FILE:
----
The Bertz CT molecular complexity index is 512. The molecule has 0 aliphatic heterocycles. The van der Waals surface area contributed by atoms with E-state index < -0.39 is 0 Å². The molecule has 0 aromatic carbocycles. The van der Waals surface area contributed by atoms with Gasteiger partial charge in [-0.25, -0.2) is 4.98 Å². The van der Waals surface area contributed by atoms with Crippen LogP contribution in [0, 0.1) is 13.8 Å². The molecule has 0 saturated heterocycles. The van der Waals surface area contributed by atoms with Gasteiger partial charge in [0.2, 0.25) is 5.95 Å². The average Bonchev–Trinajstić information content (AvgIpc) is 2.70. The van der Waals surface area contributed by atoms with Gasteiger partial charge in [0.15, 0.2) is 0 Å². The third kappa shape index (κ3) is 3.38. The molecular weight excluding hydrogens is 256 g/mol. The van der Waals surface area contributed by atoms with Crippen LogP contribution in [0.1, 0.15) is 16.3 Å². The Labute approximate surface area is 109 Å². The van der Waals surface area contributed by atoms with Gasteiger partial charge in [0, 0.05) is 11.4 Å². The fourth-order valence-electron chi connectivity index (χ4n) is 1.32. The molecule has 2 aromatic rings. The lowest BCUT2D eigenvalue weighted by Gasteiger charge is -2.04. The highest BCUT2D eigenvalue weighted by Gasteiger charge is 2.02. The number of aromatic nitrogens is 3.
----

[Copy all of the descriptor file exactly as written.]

The Bertz CT molecular complexity index is 512. The molecule has 0 aliphatic heterocycles. The van der Waals surface area contributed by atoms with E-state index < -0.39 is 0 Å². The molecule has 0 aromatic carbocycles. The van der Waals surface area contributed by atoms with Gasteiger partial charge in [-0.25, -0.2) is 4.98 Å². The van der Waals surface area contributed by atoms with Crippen LogP contribution in [0, 0.1) is 13.8 Å². The molecule has 0 saturated heterocycles. The van der Waals surface area contributed by atoms with Gasteiger partial charge in [0.2, 0.25) is 5.95 Å². The average Bonchev–Trinajstić information content (AvgIpc) is 2.70. The van der Waals surface area contributed by atoms with Gasteiger partial charge in [0.15, 0.2) is 0 Å². The third kappa shape index (κ3) is 3.38. The molecular weight excluding hydrogens is 256 g/mol. The van der Waals surface area contributed by atoms with Crippen LogP contribution in [0.1, 0.15) is 16.3 Å². The Labute approximate surface area is 109 Å². The van der Waals surface area contributed by atoms with Gasteiger partial charge in [0, 0.05) is 11.4 Å². The fourth-order valence-electron chi connectivity index (χ4n) is 1.32. The molecule has 2 aromatic rings. The lowest BCUT2D eigenvalue weighted by Gasteiger charge is -2.04. The highest BCUT2D eigenvalue weighted by Gasteiger charge is 2.02. The number of aromatic nitrogens is 3.